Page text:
Each of Ohio State’s sport psychologists and athletic counselors bring different backgrounds to the department, and that’s what Smith and Houle wanted as they built their staff. Smith’s preference was to hire a former OSU student-athlete to lead the department, which became a reality when Houle aced his interview. Day, who was on the diving team at Miami University, was previously the director of counseling and sport psychology at Indiana. Williams previously worked for the NFL Players’ Association. Sumler, a former basketball player at St. Edward’s University, was previously the coordinator of student emergency services at Texas.
One thing Smith says they all share in common is they are kind people who understand the issues student-athletes face and know how to build genuine relationships with them.
“Each of them, if they were sitting here, you’d feel comfortable talking to them,” Smith said. “And that’s what our athletes feel. They sense that. They know who’s authentic and who’s plastic. And so we needed people who are authentic, real, very humanistic, the right demeanor around our athletes, and all of them have that.”
All four staff members spend time with athletes from all of Ohio State’s sports teams, which Smith believes allows them to collaborate more effectively than if they were each assigned to work with specific teams.
“We might add more (sport psychologists) down the road, but I wouldn’t want to designate a person for any particular sport,” Smith said. “One, I want that person to have the flexibility to learn from other experiences with other sports. Professionally, all of them want to grow. So they want football on their portfolio, but they also want all the other sports on their portfolio. And the other piece is, when they’re together, they can share and talk about best practices in dealing with something. But if you’ve only done football, the experiences are limited.”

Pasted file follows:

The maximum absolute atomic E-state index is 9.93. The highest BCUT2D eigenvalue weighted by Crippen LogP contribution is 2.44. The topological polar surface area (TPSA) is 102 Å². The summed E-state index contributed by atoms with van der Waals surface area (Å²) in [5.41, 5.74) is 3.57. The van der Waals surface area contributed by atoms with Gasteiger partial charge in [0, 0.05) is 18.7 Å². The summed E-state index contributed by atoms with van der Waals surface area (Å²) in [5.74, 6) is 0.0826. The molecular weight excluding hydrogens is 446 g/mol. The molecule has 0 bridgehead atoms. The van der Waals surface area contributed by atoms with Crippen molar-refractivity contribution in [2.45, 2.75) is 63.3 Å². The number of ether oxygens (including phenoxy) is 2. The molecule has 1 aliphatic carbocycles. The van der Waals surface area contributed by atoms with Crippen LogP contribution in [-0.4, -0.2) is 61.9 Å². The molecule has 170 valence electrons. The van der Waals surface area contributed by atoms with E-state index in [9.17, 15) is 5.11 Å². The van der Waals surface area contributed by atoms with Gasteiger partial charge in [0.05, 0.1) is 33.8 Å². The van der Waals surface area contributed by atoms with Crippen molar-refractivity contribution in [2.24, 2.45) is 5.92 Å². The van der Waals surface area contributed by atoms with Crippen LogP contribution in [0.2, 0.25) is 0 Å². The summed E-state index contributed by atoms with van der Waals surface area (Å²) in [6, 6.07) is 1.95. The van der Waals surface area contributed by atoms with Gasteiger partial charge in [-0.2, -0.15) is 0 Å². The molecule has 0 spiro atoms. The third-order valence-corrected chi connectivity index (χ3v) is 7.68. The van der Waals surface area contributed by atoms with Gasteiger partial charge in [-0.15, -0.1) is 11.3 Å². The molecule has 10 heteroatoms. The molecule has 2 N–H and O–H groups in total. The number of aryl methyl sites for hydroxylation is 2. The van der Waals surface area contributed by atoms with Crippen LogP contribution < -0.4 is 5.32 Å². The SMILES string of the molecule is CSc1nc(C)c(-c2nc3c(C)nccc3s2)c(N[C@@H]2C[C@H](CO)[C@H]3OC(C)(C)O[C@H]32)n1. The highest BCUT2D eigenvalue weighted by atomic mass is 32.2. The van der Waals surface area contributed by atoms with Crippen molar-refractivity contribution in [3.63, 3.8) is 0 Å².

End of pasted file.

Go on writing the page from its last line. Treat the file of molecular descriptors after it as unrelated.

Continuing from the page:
“There’s nobody that’s doing it like we’re doing.”– Gene Smith on Ohio State's sport psychology department
The sport psychology staff also collaborates with other staff members in the athletic department to provide the best possible care for student-athletes. They work closely with athletic trainers, who focus primarily on the physical health needs of student-athletes but also serve as intermediaries between the student-athletes and coaches and the athletic counselors.
Coaches like Day and Holtmann, meanwhile, have been openly supportive of their efforts, which they say has played a crucial role in breaking down stigmas that often surround mental health and enabling student-athletes to feel comfortable opening up about their concerns.
“I think it’s a total game-changer,” Chelsi Day said. “I think that when there’s no fear that a coach is going to judge them, that a coach is going to think that they’re weak or isn’t going to lose trust in them, that they can open up about things that are going on in their life.”
Both Ryan Day, who became a public advocate for mental health last year when he and his wife launched The Christina and Ryan Day Fund for Pediatric and Adolescent Mental Wellness at Nationwide Children’s Hospital, and Holtmann, who adamantly defended his former player DJ Carton after Carton left the basketball team to address his mental health this past season, are proud that Ohio State is at the forefront of addressing mental health in college athletics. They believe the increased conversation around mental health has made their teams stronger.